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Don't be in such a rush to get rid of God

LIKE thousands of Irish holidaymakers to Turkey down the years, I recently climbed the mountain to "Mary's House" where Jesus's mother is said to have lived and died. I don't believe a word of it.

There is strong evidence that Mary died in Jerusalem, but I still felt Mary's House was a holy place: a place for deep and big thoughts.

It's not just Catholics who flock to Mary's House. It's a holy place for Muslims, too. And I'm guessing it was a holy place long before Jesus was born: mother goddesses have always reigned supreme in that part of the world.

People have had religion as long as they've had life. It's part of what we are.

I'm all for respecting difference, but if you see no worth in our religious inheritance you are an idiot.

I'm not saying Ruairi Quinn is an idiot. The report he commissioned on primary schools, which recommends taking up to 50 schools out of Catholic management, is very welcome.

People should not be forced to send their children to Catholic schools if they don't want to.

But we're going to have to think very carefully about how we replace religion. I hope we don't go the way of the French and replace 2000 years of moral values with values cooked up in a few months by a quango.

When the French expelled religion from their schools, it was done in anger. Priests and nuns were turned out on to the roadside.

When you repress beliefs, you get more repression. Nowadays in France, Muslim girls can't wear their headscarves to school. There is widespread discontent in Arab suburbs. And the far right-wing Marine Le Pen has the support of 28pc of young voters.

Sarkozy's vaunted "secular republic" isn't working.

That's why the wisdom of stopping preparation for sacraments during the school day in the remaining Catholic schools, as the report suggests, is open to question.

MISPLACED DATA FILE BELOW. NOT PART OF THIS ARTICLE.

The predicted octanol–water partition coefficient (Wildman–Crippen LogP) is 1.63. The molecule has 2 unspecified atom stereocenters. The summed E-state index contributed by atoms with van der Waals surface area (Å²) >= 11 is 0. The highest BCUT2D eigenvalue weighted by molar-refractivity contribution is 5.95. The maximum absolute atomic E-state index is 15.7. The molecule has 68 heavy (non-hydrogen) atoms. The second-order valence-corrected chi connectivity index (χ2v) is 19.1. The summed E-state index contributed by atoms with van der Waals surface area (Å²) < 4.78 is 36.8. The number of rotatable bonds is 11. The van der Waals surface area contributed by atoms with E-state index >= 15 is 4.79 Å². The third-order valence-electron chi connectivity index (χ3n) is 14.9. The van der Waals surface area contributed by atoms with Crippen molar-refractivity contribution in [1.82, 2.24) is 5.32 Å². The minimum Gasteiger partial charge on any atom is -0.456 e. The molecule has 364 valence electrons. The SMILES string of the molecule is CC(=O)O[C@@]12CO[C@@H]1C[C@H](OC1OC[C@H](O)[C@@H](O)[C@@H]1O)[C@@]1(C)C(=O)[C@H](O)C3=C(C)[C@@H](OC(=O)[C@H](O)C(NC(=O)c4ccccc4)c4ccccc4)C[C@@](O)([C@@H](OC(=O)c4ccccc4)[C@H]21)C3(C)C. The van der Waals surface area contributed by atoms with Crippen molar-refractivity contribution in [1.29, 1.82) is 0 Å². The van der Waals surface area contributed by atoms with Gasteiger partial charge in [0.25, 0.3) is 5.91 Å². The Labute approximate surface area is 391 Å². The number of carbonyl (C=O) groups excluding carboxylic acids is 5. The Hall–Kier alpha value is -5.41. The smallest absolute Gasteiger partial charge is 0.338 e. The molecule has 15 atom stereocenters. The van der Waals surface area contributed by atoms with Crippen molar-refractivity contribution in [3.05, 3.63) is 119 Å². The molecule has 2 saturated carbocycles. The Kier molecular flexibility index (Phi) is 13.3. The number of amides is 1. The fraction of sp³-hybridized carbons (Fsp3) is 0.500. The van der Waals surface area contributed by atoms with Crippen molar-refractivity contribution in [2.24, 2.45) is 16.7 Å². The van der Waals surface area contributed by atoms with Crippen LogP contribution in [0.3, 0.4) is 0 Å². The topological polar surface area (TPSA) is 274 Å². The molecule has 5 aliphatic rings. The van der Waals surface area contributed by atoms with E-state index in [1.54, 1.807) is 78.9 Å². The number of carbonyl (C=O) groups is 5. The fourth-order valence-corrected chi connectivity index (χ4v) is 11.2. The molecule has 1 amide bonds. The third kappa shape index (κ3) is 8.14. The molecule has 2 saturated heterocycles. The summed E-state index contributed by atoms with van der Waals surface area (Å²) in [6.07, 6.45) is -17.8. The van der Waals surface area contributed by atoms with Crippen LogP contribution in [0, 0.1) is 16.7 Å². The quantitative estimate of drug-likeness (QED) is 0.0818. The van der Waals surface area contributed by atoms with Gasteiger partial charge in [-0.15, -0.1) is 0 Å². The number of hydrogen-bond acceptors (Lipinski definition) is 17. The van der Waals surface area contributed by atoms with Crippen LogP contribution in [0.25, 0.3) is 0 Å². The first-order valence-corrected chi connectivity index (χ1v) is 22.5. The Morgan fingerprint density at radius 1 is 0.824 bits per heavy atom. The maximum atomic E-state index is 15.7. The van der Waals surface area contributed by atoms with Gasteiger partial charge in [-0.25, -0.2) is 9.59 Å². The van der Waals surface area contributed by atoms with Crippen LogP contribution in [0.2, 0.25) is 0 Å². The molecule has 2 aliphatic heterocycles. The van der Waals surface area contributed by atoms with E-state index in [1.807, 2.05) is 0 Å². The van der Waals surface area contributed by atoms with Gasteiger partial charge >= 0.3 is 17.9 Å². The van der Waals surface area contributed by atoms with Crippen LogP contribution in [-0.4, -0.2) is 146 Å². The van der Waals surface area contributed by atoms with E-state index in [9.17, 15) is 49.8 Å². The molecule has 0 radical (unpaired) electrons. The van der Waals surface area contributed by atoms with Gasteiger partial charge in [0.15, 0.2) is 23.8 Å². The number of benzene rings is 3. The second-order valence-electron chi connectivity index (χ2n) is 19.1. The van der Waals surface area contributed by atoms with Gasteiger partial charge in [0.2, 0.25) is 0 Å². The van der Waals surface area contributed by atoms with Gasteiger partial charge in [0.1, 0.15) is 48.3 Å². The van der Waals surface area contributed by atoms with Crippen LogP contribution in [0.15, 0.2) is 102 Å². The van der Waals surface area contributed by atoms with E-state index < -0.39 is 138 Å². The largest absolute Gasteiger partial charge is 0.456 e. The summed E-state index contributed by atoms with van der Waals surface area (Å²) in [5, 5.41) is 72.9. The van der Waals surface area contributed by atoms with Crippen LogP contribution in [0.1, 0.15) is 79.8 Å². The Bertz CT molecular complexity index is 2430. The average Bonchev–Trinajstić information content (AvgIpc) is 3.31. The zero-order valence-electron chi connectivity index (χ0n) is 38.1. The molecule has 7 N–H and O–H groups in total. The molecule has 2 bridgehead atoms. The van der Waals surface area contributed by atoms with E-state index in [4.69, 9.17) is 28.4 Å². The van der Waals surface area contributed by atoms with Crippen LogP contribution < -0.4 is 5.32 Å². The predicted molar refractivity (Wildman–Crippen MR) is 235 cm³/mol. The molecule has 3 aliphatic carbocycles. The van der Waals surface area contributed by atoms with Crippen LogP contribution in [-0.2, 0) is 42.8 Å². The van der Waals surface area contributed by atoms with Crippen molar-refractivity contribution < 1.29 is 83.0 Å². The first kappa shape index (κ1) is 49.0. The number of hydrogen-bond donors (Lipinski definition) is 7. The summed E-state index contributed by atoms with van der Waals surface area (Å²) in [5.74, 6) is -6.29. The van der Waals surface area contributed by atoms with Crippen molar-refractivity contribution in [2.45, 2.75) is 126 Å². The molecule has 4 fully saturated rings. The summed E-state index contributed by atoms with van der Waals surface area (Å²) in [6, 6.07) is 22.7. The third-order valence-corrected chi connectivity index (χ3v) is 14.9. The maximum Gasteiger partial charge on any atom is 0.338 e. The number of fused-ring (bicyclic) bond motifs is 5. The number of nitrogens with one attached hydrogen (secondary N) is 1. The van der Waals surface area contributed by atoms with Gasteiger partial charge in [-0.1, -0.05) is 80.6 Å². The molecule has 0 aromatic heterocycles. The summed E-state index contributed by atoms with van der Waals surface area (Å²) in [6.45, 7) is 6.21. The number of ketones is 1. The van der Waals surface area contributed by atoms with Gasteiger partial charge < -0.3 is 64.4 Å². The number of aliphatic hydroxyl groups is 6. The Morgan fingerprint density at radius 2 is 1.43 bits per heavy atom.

Does it really impact so badly on the kids' academic performance? Are non-Catholics really out-performing their Catholic peers? Do non-Catholics really have such an issue with sacramental preparation?

Are the VEC-run schools which split kids up for religious education really the disaster RTE made them out to be last week?

I have to be honest here. Preparation for First Communion and Confirmation have been the best part of my kids' schooling up to now.

The night of my daughter's first confession I welled up when I looked at the collages on the wall and saw her little woolly sheep being minded by the Good Shepherd. One boy's sheep was in the Good Shepherd's arms. "He'd need to be", muttered his mother, "or he'd make a run for it."

Some preparation could take place outside school hours, if teachers put in extra time or we imported enough priests.

But my autistic child could not have made his First Communion without being drilled at school because he is slow to learn.

No-one can tell me it was wasted time. Apart from learning about God, he learned how to participate in a social ritual.

His First Communion day was one of the only times in his life that he knew what to do in a social situation. We were all bawling, but he seemed to be in a state of grace.

Without preparation at school, he won't make his confirmation. And he needs it. I need it. We need the promise of a love that cherishes everyone equally to help us through the night.

We need to ask the big questions about why we are here to which no-one can be sure of the answer.

No-one except the idiots who have the answer to everything.


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